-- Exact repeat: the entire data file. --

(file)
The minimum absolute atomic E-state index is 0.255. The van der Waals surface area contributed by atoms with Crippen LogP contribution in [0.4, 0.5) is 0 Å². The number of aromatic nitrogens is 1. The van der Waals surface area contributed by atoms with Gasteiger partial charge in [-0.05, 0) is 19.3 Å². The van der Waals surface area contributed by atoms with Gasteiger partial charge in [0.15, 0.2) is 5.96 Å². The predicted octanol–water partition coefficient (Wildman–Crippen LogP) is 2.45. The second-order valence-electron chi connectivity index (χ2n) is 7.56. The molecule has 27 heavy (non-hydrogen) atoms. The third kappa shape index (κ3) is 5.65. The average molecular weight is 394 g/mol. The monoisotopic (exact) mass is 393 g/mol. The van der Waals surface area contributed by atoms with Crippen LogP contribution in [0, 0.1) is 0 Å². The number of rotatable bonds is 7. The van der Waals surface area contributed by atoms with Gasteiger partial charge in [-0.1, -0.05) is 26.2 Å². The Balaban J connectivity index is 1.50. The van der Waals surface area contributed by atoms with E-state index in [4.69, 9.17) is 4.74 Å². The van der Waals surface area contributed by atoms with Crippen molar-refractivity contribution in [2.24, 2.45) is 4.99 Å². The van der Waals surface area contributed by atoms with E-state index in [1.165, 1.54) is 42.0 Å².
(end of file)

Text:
The minimum absolute atomic E-state index is 0.255. The van der Waals surface area contributed by atoms with Crippen LogP contribution in [0.4, 0.5) is 0 Å². The number of aromatic nitrogens is 1. The van der Waals surface area contributed by atoms with Gasteiger partial charge in [-0.05, 0) is 19.3 Å². The van der Waals surface area contributed by atoms with Gasteiger partial charge in [0.15, 0.2) is 5.96 Å². The predicted octanol–water partition coefficient (Wildman–Crippen LogP) is 2.45. The second-order valence-electron chi connectivity index (χ2n) is 7.56. The molecule has 27 heavy (non-hydrogen) atoms. The third kappa shape index (κ3) is 5.65. The average molecular weight is 394 g/mol. The monoisotopic (exact) mass is 393 g/mol. The van der Waals surface area contributed by atoms with Crippen LogP contribution in [0, 0.1) is 0 Å². The number of rotatable bonds is 7. The van der Waals surface area contributed by atoms with Gasteiger partial charge in [-0.1, -0.05) is 26.2 Å². The Balaban J connectivity index is 1.50. The van der Waals surface area contributed by atoms with E-state index in [4.69, 9.17) is 4.74 Å². The van der Waals surface area contributed by atoms with Crippen molar-refractivity contribution in [2.24, 2.45) is 4.99 Å². The van der Waals surface area contributed by atoms with E-state index in [1.165, 1.54) is 42.0 Å².